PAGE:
Content May 2008

Only Connect

The digital age demands that political candidates be authentic and accessible. But please—hold the carrots.
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Illustration by Richard Thompson

"Let’s do lunch,” Hillary Clinton e-mailed me on Tuesday, September 4, at 11:18 a.m. For a narcissistic moment, I thought maybe she actually wanted to get together and was using a circa-1989 coinage (one that had slipped well past ironic-referential mode by 1994, roughly to where “That’s how I roll” is today) as some kind of inside joke. We had, after all, met for about 30 seconds at a company-sponsored fund-raiser not long before, where my co-workers and I had been asked to wait in a long line in order to have a quick interchange with the candidate and then a grip-and-grin. We had snobbishly refused to get in line but then thought, Why not? Maybe we can say one day that we met her. It was … brief. “Let’s talk, you and me—about whatever you’d like,” her e-mail went on, as if she were continuing our conversation. “Our hopes. Our goals. Our work. The weather. Maybe even politics.” Then the clincher: “I think it would be fun to have you over for lunch, at my table, in my home in Washington.”

Moi?

On Thursday, September 6, at 11:19 a.m., Bill Clinton sent me a follow-up note. Apparently his wife had filled him in on the impending festivities. “Dear Michael,” he wrote, “I hear you might be having lunch with Hillary—do you mind if I drop in?” Wha-hey! This was turning out to be quite a party.

Turned out that might was the operative word. Only one supporter would be invited, along with a friend, and you had to donate to her campaign by midnight Friday to qualify. I declined. But Bill and I were getting quite chummy. On September 25, at 11:20 a.m., Bill got in touch again: “You, me, a TV, and a bowl of chips.” The intimacy was making me sweat slightly. “There are two things in this world that I love more than anything else,” he confided, “my family and politics. So you can imagine just how fired up I get when Hillary is on the stage debating the issues that matter to our country.” I know, it’s almost sexual. Bill was passing along the good news that three lucky Hillary supporters would be invited, each with a guest, to watch an upcoming debate. “We’ll sit down in front of a big TV with a big bowl of chips, watch the debate, and talk about the race.”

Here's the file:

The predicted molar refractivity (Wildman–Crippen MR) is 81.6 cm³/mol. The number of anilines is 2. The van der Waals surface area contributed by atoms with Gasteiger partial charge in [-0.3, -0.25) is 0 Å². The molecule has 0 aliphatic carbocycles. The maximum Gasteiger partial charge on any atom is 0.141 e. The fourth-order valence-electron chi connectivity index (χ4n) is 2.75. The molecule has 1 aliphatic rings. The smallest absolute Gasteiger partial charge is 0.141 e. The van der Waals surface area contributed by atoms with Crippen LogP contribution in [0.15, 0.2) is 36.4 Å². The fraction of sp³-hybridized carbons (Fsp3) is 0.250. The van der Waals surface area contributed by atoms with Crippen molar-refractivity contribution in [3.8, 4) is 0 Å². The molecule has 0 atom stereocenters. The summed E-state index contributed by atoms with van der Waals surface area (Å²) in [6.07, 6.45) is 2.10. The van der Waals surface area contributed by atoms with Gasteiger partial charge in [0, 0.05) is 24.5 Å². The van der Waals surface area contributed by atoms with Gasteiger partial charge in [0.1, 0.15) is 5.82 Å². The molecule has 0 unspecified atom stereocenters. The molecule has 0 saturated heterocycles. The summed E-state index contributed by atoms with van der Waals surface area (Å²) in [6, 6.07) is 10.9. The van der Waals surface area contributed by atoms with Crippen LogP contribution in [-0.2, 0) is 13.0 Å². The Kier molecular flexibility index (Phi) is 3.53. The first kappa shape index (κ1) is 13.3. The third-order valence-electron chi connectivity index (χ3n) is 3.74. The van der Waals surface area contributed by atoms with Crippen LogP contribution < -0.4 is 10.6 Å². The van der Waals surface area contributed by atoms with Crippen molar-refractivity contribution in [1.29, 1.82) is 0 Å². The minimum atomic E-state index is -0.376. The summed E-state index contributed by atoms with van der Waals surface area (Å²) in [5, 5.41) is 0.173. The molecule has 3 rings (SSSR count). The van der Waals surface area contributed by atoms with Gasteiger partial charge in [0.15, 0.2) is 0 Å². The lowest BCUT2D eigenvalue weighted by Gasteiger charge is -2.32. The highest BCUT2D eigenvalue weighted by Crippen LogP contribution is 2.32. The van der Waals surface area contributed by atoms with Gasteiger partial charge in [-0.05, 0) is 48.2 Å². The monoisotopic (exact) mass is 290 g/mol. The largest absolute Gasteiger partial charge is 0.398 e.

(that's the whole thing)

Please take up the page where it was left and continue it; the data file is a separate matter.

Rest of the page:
I didn’t want to offend Bill, but what with his recent heart problems, maybe “a big bowl of chips” was not exactly what the doctor ordered. Hillary shared my concern, bless her heart, even in the middle of a heated primary campaign. Two days later, September 27, at 10:48 a.m., she couldn’t contain herself any longer. “Dear Michael,” she wrote, urgency clearly visible between the lines. “I hear you might be watching a debate with Bill.” Indeed, I might be. “Can I ask you a favor? Bill mentioned ‘a big bowl of chips’ in the email he sent you Tuesday. If you are one of the three people who get the chance to join him, can you make sure he eats carrots, not chips?”

It turns out that Glenda, Clare, and David were the three lucky winners of the “bowl of chips” offer from Bill, as he helpfully informed me on November 6, at 2:16 p.m., in an e-mail titled “Glenda, Clare, and David” (Bill must’ve slept in—these e-mails were coming later now). He even sent along a link to a video of him and Glenda, Clare, and David watching Hillary debate. The video showed that there was more than just chips and carrots on offer, lovingly panning over peppers, pretzel sticks, and other evidence of a well-appointed spread. “Pizza!” Bill exclaimed as he walked in. And I was able to learn that Bill subsequently ate both chips (with dip!) and carrots as he watched his wife on the flat-screen TV. According to everyone in attendance, she did a great job. Bill helpfully pointed out to Glenda, Clare, and David how she countered but did not attack, and effused that the country was really looking for solutions, not empty rhetoric. After the debate, Hillary called in, and Bill put David on the phone. Since we all know that she worries, he made sure to tell her that he had gotten Bill to eat some carrots after all.



Watch Bill Clinton enjoying refreshments with Glenda, Clare, and David



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Michael Hirschorn is an Atlantic contributing editor.

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